Gone Home adjusts the expectations of what a story-led game can look and play like, and in some ways that can be a blessing and a curse. GH initially leans into genre conventions that throw some gamers off as to what it actually is. Slowly creeping through an empty home with flickering lights and burried tales of familial mis-deeds and pentagrams,it lends itself partially to a horror game that doesn’t actually exist.
Set on June 7th 1995, you play a young adult fresh off an overseas tour. Rain quietly patters outside as you arrive at what looks like a newly moved in home, passed on from an Uncle. Over time you find out that they might have been living there for longer than originally estimated, but the still un-emptied boxes abandoned suggests that family members still might not have settled down. No one is there to meet you, and you have to find the spare key to get inside – the only presence of other characters are through the voicemail messages, scraps of paper stuffed in drawers and in contextual left-overs strewn in every nook and cranny. You are on your own. For roughly four hours – it can be shorter if you decide to rush through – you pick apart the dysfunction left behind to understand where everyone has gone, slowly dissecting every room, trying to unfurl the stories.
Gone Home is special in that it doesn’t treat the gamer like an idiot, everything is left for you to discover and it never pushes you to move faster than needed, nor does it help you connect the dots. You feel like an obtrusive intruder, chewing on tasty narrative morsels tucked inside like you would with a book. Gameplay is slow but deliberate; a slower pace forces you to study every inch with CSI-esque precision. A pile of books in your Father’s office suggests that he’s an author but fails to tell you if he was a success. In another room you might find a wet bar stocked to the back with enough booze to make some alcoholics buckle and an empty bottle nearby, but it’s up to you to figure out the facts.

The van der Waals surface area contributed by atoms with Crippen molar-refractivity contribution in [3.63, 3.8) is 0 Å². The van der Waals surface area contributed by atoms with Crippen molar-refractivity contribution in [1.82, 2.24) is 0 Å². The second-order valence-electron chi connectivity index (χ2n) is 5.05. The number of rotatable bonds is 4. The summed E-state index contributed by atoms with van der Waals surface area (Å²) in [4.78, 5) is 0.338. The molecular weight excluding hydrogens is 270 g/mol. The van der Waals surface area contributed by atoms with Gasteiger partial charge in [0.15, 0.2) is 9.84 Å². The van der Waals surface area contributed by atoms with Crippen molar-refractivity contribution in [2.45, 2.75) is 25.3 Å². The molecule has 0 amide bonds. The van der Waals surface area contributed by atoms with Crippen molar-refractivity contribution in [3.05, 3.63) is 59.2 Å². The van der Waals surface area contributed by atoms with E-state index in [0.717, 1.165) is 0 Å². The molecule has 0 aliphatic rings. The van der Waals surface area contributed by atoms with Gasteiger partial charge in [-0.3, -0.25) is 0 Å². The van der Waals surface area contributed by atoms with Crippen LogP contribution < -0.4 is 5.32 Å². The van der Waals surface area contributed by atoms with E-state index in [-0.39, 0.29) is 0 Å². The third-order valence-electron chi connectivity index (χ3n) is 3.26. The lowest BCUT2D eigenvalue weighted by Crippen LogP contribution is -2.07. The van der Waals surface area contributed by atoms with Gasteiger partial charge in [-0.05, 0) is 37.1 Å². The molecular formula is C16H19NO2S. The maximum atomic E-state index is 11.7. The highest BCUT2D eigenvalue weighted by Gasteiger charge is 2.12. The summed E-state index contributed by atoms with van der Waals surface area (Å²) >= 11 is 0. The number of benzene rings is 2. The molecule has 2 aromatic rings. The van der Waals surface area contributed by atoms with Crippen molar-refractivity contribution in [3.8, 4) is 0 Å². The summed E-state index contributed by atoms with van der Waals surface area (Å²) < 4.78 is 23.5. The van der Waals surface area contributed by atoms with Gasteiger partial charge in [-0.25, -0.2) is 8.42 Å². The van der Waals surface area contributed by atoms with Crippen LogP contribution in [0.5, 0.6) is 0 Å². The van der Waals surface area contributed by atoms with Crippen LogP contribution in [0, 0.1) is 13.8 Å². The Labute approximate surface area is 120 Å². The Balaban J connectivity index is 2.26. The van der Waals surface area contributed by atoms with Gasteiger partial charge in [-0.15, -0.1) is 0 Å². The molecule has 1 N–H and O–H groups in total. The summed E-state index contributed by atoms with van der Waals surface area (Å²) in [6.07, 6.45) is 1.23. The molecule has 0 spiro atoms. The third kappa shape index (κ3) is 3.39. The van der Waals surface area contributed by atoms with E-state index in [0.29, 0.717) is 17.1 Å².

Some narrative points only reveal themselves when you find certain items, forcing you to look at every book and under every pillow. This approach eventually becomes more intimiate as you learn more about your younger sister, Sam, who yearns for your return and someone to confess her struggles with. At times the story feels bleak, but by the end, hope and potential happiness shines through for those willing to search for it.
One of the joys of this game is how steeped in 90s culture it is. Depending on the age of the gamer, it can be a nostalgic deep dive into childhood or some elements can be lost. On shelves you find an entry dedicated to X-files fandom and a videotape backlog to match. Riot Grrl newletters adorn bedroom walls and in occassional rooms, you can find many playable garage punk-rock casette tapes to listen to at your heart’s desire.
The main issue at hand though, is that this drip-drip approach to storytelling may not be everyone’s cup of tea and even if you stretch things out by going through things with a fine-tooth comb, this game can be completed in a handful of hours with only time trials and commentary included as a bonus for those that want to delve more.
For some, the ending might not be as much of a gut punch as it originally leads you to believe and the full asking price might not be warranted taking into account game-time. But Gone Home is a rare animal in that there are far too few developers that are willing to stick their necks out and create stories in this fashion. My time with gone Home was fleeting but teased out enough to give me satisfaction; I felt like an investigator, and this story structure treated me as such.
You can find it released for PC, Xbox One and PS4.